05/25/14 8:00am
05/25/2014 8:00 AM
A modern painting depicting the October 1814 military engagement off Northville. (Credit: U.S. Coast Guard Academy Collection)

A modern painting depicting the October 1814 military engagement off Northville. (Credit: U.S. Coast Guard Academy Collection)

It’s 1814, and the United States is at war.

British frigates and brigs clog the East Coast’s trade routes, preying on merchant vessels and shutting down commerce.

On an October morning, an American cutter called the Eagle finds itself face-to-face with a Royal Navy brig nearly twice its size off Northville.

Below is a detailed account of the encounter that followed.  (more…)

05/18/14 5:00pm
05/18/2014 5:00 PM
Missing boater Daniel Strelczuk was last heard from shorly after 1 p.m. Saturday. (Credit: Adam Strelczuk, courtesy)

Missing boater Daniel Strelczuk was last heard from shorly after 1 p.m. Saturday. (Credit: Adam Strelczuk, courtesy)

Update: The U.S. Coast Guard suspended its active search for Daniel Strelczuk, 62, of Thompson, Conn. at 2:30 p.m. Sunday due to saturation of the search area and searching beyond the calculated survival time given the current conditions, a spokesperson said.  (more…)

05/05/14 12:24pm
Members of the U.S. Coast Guard boat into the Mattituck Inlet on Monday morning. (Credit: Joseph Pinciaro)

A group of U.S. Coast Guard members in Mattituck Inlet Monday morning with the body of the missing boater. (Credit: Joseph Pinciaro). (Credit: Joseph Pinciaro)

The U.S. Coast Guard recovered the body of a missing boater east of Mattituck Inlet Monday morning, one day after he was reported missing in the Long Island Sound, according to the U.S. Coast Guard.  (more…)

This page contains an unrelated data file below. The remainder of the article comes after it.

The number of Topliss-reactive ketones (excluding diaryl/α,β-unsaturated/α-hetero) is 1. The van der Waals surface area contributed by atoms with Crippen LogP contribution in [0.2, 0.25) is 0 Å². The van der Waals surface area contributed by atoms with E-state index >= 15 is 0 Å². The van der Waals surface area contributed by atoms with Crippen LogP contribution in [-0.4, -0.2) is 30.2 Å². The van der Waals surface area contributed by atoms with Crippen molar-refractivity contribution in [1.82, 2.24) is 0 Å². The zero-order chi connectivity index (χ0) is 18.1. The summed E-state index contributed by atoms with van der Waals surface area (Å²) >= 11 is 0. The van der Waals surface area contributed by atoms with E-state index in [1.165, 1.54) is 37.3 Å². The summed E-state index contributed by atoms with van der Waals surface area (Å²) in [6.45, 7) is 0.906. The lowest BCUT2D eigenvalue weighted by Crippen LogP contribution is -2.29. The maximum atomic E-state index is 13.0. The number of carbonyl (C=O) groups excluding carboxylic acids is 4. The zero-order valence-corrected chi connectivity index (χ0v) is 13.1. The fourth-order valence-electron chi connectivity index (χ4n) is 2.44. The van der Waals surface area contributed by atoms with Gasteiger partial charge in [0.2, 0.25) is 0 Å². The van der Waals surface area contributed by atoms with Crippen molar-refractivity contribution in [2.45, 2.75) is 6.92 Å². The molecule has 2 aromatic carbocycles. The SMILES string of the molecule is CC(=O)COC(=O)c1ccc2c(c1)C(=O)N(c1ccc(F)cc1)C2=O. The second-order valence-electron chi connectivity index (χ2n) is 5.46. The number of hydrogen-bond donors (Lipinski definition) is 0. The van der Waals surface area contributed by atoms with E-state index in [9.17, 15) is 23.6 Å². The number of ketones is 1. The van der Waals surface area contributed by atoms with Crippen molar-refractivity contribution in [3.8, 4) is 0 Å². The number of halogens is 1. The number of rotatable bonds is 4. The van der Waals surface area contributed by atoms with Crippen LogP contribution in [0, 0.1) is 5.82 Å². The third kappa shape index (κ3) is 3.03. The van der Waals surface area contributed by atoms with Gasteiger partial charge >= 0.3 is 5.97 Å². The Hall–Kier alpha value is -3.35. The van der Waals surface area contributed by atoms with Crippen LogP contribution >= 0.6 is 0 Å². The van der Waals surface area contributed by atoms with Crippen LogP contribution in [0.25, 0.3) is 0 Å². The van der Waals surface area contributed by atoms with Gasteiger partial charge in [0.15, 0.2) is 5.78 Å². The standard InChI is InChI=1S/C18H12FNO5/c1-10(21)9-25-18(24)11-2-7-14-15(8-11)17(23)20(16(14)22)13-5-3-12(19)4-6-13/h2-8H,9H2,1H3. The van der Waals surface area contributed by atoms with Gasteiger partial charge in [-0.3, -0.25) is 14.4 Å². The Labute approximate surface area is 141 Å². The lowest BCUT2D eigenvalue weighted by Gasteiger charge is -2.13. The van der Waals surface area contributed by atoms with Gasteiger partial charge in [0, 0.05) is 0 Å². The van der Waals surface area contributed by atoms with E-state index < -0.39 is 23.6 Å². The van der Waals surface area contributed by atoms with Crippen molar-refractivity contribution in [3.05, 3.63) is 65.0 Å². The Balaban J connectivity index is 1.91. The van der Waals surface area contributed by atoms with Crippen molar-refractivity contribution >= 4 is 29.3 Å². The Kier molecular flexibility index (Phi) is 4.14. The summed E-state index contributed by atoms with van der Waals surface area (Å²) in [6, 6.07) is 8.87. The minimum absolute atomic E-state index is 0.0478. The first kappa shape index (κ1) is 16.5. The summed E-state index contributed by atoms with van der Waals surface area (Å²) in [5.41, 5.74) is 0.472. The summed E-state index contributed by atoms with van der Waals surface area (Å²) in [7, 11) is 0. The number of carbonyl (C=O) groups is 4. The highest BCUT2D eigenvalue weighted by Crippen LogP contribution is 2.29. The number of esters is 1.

05/04/14 4:01pm
Police return to the shore after they were unable to locate a sailboat that had issued a distress call Sunday afternoon. (Credit: Grant Parpan)

A police boat returns to the shore after officers were unable to locate a sailboat that had issued a distress call Sunday afternoon. The U.S. Coast Guard is continuing the search. (Credit: Grant Parpan)

A missing person report is being filed for the owner of a sailboat that made a distress call from the Long Island Sound Sunday afternoon, according to a Riverhead Town police press release.

Ciro Stellges, 59, of Selden was operating a 26-foot fiberglass sailboat named “MAC” when he called 911 at around 1 p.m. and told police his boat was “taking on water,” officials said. The sailboat was built in 1977 by C&C Yachts and its registration number is NY7059FR, police said.

It’s possible Mr. Stellges made the distress call while his boat was sinking near Wading River beach, police said. He had left from Mattituck earlier in the day and was heading to Port Washington, officials said.